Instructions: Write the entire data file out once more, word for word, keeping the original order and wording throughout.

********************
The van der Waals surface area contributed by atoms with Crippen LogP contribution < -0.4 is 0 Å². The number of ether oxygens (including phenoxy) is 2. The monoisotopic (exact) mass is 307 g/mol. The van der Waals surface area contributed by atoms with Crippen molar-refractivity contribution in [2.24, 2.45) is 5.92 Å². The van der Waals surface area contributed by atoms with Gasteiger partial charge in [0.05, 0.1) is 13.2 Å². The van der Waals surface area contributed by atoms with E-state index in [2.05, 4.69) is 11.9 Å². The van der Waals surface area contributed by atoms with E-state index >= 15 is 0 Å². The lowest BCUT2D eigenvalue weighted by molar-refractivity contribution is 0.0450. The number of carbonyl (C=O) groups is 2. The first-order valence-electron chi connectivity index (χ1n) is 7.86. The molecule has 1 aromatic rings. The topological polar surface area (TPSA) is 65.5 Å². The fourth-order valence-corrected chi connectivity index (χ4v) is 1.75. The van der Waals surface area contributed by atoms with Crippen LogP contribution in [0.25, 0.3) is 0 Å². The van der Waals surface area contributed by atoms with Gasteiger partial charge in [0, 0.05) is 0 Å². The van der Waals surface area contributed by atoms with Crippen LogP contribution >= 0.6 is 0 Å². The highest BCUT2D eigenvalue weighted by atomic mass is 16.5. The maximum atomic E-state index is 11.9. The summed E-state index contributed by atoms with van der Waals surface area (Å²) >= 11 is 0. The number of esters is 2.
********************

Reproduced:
The van der Waals surface area contributed by atoms with Crippen LogP contribution < -0.4 is 0 Å². The number of ether oxygens (including phenoxy) is 2. The monoisotopic (exact) mass is 307 g/mol. The van der Waals surface area contributed by atoms with Crippen molar-refractivity contribution in [2.24, 2.45) is 5.92 Å². The van der Waals surface area contributed by atoms with Gasteiger partial charge in [0.05, 0.1) is 13.2 Å². The van der Waals surface area contributed by atoms with E-state index in [2.05, 4.69) is 11.9 Å². The van der Waals surface area contributed by atoms with E-state index >= 15 is 0 Å². The lowest BCUT2D eigenvalue weighted by molar-refractivity contribution is 0.0450. The number of carbonyl (C=O) groups is 2. The first-order valence-electron chi connectivity index (χ1n) is 7.86. The molecule has 1 aromatic rings. The topological polar surface area (TPSA) is 65.5 Å². The fourth-order valence-corrected chi connectivity index (χ4v) is 1.75. The van der Waals surface area contributed by atoms with Crippen LogP contribution in [0.25, 0.3) is 0 Å². The van der Waals surface area contributed by atoms with Gasteiger partial charge in [0, 0.05) is 0 Å². The van der Waals surface area contributed by atoms with Crippen LogP contribution >= 0.6 is 0 Å². The highest BCUT2D eigenvalue weighted by atomic mass is 16.5. The maximum atomic E-state index is 11.9. The summed E-state index contributed by atoms with van der Waals surface area (Å²) >= 11 is 0. The number of esters is 2.